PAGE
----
Things I Learned From: The Happiness Project—Part I

I’m halfway through reading a book that I was initially embarrassed to buy.

My mom and I spent a rainy afternoon at a Waterstone’s when she was here, and when I brought the book over to show her I immediately felt like I needed to explain myself.


I have no problem with self-help-type books of any kind (whatever works), and also this is my mom, so why the immediate defensiveness? Something about a book called The Happiness Project just makes me feel like I need to explain myself. Social stigmas, probably? Whatever. Either way, so far so good—the book has realistic advice on small things that you can actually do everyday that help to make you feel less annoyed, more grateful, etc.


Here’s what I’ve picked-up halfway through:

1. Don’t let the perfect be the enemy of the good. (AKA stop being such an f-ing perfectionist)

2. Complaining or speaking negatively about something actually makes you feel bad. Try stopping yourself before your next rant and you’ll see what I mean.

3. Men and women find relationships with women to be more enjoyable than those with men. The most reliable predictor of not being lonely is the amount of contact a person has with women. In other words—hang out with your girlfriends, your mom, your female cat, whoever. If you have a sister, even better.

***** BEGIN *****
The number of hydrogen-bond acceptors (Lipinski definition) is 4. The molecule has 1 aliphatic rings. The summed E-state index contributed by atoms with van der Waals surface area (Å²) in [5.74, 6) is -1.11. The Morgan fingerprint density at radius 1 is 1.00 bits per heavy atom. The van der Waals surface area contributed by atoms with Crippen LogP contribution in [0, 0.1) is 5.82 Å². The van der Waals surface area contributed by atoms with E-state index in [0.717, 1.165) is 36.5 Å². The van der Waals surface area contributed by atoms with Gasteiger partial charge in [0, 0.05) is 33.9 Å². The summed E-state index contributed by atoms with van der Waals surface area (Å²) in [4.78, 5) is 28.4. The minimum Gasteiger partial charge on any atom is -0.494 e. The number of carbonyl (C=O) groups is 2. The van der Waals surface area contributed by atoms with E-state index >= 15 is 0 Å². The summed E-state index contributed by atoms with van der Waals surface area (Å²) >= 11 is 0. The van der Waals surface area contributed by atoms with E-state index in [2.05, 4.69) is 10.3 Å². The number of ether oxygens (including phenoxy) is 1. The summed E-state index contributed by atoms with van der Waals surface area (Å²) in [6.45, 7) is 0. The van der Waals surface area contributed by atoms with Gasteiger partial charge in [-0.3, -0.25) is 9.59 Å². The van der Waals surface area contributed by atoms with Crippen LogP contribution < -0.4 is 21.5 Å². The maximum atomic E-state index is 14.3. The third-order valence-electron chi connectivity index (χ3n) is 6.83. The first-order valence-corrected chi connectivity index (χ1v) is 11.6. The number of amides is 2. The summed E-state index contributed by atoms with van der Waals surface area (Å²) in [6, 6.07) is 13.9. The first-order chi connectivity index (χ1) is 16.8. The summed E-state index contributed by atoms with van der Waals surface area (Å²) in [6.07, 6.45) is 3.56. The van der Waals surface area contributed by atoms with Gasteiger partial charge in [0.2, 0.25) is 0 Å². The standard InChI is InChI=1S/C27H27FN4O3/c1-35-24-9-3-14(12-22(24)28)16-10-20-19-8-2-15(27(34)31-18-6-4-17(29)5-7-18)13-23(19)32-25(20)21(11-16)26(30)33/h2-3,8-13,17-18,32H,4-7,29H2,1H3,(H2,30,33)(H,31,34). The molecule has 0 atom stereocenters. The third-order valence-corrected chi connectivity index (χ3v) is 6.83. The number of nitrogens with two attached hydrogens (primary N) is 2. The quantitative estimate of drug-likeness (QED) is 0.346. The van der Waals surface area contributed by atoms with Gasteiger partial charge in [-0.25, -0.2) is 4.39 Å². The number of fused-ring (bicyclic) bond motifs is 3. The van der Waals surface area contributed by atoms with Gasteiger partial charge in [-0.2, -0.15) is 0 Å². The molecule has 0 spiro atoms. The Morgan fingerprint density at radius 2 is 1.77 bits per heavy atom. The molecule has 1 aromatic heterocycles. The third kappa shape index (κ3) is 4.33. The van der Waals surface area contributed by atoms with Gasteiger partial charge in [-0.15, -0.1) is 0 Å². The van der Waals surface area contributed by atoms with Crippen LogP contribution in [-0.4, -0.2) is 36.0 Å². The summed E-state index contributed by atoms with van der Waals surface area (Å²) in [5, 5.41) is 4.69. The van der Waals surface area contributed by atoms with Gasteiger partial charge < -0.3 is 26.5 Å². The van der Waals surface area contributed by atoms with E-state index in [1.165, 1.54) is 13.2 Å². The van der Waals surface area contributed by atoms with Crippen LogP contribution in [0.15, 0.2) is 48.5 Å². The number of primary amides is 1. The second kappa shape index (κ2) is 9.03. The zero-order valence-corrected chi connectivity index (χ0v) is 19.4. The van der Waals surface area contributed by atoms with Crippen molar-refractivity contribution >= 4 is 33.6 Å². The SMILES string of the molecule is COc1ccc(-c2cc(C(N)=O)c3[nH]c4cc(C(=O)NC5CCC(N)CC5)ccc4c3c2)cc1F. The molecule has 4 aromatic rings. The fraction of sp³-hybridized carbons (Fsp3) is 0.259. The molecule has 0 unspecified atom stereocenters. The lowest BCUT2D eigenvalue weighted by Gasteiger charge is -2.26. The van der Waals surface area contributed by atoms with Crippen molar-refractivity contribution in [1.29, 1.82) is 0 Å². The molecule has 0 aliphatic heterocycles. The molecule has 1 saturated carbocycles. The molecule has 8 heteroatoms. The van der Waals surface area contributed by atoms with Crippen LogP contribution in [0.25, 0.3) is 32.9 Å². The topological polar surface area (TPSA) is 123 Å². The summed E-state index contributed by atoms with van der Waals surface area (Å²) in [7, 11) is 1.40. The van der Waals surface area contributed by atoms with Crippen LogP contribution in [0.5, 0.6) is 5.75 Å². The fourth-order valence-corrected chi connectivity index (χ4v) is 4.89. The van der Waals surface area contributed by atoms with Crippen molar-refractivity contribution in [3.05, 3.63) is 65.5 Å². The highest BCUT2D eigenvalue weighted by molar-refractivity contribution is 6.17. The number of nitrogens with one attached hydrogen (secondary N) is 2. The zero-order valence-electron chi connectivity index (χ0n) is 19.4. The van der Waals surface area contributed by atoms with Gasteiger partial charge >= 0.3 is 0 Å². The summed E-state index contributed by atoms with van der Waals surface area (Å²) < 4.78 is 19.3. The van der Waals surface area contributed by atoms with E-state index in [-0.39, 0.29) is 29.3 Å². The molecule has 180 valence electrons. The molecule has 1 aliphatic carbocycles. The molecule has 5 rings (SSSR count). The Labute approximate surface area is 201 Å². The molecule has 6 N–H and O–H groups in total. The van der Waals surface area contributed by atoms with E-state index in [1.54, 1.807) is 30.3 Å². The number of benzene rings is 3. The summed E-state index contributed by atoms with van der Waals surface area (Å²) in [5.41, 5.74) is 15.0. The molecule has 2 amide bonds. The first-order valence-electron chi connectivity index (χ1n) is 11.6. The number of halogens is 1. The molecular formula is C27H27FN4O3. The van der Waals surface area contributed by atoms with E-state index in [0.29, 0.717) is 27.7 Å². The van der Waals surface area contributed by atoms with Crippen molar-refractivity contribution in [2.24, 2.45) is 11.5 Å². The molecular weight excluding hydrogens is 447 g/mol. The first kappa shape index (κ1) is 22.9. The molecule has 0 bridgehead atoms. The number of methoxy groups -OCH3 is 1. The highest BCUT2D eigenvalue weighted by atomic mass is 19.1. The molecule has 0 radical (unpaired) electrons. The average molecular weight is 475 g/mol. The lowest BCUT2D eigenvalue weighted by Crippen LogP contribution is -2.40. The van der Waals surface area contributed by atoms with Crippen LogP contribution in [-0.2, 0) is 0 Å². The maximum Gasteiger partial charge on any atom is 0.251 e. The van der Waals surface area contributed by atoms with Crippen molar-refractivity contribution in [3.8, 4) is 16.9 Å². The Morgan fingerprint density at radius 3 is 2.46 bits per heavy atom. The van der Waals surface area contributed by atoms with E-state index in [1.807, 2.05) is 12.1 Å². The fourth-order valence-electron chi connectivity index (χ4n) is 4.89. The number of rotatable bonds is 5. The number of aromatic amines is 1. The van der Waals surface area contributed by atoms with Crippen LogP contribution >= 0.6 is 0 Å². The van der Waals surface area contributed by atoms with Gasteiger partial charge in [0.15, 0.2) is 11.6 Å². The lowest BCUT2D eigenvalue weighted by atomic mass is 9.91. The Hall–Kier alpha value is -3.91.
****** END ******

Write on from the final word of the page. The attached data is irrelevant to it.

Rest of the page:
I’m also happy to report that the author is just as much of an organizational nerd as I am. She has a revelation in the book based on filing boxes, and I was glad to dog-ear this page. 

Srsly, even if you think it sounds cheesy, small things make a big difference. My sister and I are both convinced that the secret to a fulfilled life is making your bed first thing every morning. You would be amazed at the impact it has on you, whether you realize it or not. 

From here!